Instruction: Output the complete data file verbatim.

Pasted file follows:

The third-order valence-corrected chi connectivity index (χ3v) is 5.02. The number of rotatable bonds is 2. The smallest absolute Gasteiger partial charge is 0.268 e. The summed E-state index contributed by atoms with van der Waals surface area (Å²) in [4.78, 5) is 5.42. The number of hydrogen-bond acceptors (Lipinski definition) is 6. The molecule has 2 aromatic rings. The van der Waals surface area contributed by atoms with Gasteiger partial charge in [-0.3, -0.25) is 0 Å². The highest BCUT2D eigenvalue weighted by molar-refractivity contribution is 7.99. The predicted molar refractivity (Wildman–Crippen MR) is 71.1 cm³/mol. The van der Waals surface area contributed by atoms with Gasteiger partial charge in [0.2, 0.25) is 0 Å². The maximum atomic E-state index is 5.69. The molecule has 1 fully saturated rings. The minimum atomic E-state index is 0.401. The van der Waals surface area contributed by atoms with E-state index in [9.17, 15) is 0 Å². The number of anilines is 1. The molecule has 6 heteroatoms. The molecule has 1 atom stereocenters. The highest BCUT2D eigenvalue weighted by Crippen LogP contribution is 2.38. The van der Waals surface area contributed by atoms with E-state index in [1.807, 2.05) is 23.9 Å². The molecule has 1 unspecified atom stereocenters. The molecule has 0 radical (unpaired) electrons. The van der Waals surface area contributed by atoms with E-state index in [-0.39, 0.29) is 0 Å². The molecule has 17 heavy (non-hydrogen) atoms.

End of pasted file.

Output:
The third-order valence-corrected chi connectivity index (χ3v) is 5.02. The number of rotatable bonds is 2. The smallest absolute Gasteiger partial charge is 0.268 e. The summed E-state index contributed by atoms with van der Waals surface area (Å²) in [4.78, 5) is 5.42. The number of hydrogen-bond acceptors (Lipinski definition) is 6. The molecule has 2 aromatic rings. The van der Waals surface area contributed by atoms with Gasteiger partial charge in [-0.3, -0.25) is 0 Å². The highest BCUT2D eigenvalue weighted by molar-refractivity contribution is 7.99. The predicted molar refractivity (Wildman–Crippen MR) is 71.1 cm³/mol. The van der Waals surface area contributed by atoms with Gasteiger partial charge in [0.2, 0.25) is 0 Å². The maximum atomic E-state index is 5.69. The molecule has 1 fully saturated rings. The minimum atomic E-state index is 0.401. The van der Waals surface area contributed by atoms with E-state index in [9.17, 15) is 0 Å². The number of anilines is 1. The molecule has 6 heteroatoms. The molecule has 1 atom stereocenters. The highest BCUT2D eigenvalue weighted by Crippen LogP contribution is 2.38. The van der Waals surface area contributed by atoms with E-state index in [1.807, 2.05) is 23.9 Å². The molecule has 1 unspecified atom stereocenters. The molecule has 0 radical (unpaired) electrons. The van der Waals surface area contributed by atoms with E-state index in [-0.39, 0.29) is 0 Å². The molecule has 17 heavy (non-hydrogen) atoms.